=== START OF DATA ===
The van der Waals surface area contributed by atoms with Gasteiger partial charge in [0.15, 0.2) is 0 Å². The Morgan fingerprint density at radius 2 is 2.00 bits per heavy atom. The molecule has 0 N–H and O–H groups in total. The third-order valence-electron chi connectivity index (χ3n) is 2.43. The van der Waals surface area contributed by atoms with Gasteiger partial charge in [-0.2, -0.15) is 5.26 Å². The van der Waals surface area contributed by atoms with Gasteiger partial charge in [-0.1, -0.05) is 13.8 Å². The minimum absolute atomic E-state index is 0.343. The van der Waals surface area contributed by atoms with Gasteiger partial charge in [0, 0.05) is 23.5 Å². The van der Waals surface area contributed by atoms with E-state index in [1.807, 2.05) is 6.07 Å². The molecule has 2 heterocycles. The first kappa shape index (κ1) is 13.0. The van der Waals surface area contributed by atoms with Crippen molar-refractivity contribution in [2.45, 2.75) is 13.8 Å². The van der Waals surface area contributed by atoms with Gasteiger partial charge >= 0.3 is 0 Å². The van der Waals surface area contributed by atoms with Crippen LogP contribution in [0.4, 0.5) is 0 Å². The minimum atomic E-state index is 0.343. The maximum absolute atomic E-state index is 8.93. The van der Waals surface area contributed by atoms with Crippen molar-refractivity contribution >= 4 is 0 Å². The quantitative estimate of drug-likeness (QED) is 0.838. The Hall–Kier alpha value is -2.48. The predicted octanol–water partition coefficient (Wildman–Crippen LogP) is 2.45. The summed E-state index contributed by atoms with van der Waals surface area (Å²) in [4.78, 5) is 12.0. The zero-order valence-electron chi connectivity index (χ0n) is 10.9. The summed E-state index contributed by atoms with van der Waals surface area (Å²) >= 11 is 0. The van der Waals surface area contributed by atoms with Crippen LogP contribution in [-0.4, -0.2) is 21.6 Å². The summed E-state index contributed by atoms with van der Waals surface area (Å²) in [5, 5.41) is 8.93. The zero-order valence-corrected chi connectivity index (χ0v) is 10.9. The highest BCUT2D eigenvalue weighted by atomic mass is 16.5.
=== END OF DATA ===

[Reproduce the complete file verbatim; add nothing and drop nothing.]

The van der Waals surface area contributed by atoms with Gasteiger partial charge in [0.15, 0.2) is 0 Å². The Morgan fingerprint density at radius 2 is 2.00 bits per heavy atom. The molecule has 0 N–H and O–H groups in total. The third-order valence-electron chi connectivity index (χ3n) is 2.43. The van der Waals surface area contributed by atoms with Gasteiger partial charge in [-0.2, -0.15) is 5.26 Å². The van der Waals surface area contributed by atoms with Gasteiger partial charge in [-0.1, -0.05) is 13.8 Å². The minimum absolute atomic E-state index is 0.343. The van der Waals surface area contributed by atoms with Gasteiger partial charge in [0, 0.05) is 23.5 Å². The van der Waals surface area contributed by atoms with E-state index in [1.807, 2.05) is 6.07 Å². The molecule has 2 heterocycles. The first kappa shape index (κ1) is 13.0. The van der Waals surface area contributed by atoms with Crippen molar-refractivity contribution in [2.45, 2.75) is 13.8 Å². The van der Waals surface area contributed by atoms with Gasteiger partial charge >= 0.3 is 0 Å². The van der Waals surface area contributed by atoms with Crippen LogP contribution in [0.4, 0.5) is 0 Å². The minimum atomic E-state index is 0.343. The maximum absolute atomic E-state index is 8.93. The van der Waals surface area contributed by atoms with Crippen molar-refractivity contribution >= 4 is 0 Å². The quantitative estimate of drug-likeness (QED) is 0.838. The Hall–Kier alpha value is -2.48. The predicted octanol–water partition coefficient (Wildman–Crippen LogP) is 2.45. The summed E-state index contributed by atoms with van der Waals surface area (Å²) in [4.78, 5) is 12.0. The zero-order valence-electron chi connectivity index (χ0n) is 10.9. The summed E-state index contributed by atoms with van der Waals surface area (Å²) >= 11 is 0. The van der Waals surface area contributed by atoms with Crippen LogP contribution in [-0.4, -0.2) is 21.6 Å². The summed E-state index contributed by atoms with van der Waals surface area (Å²) in [5, 5.41) is 8.93. The zero-order valence-corrected chi connectivity index (χ0v) is 10.9. The highest BCUT2D eigenvalue weighted by atomic mass is 16.5.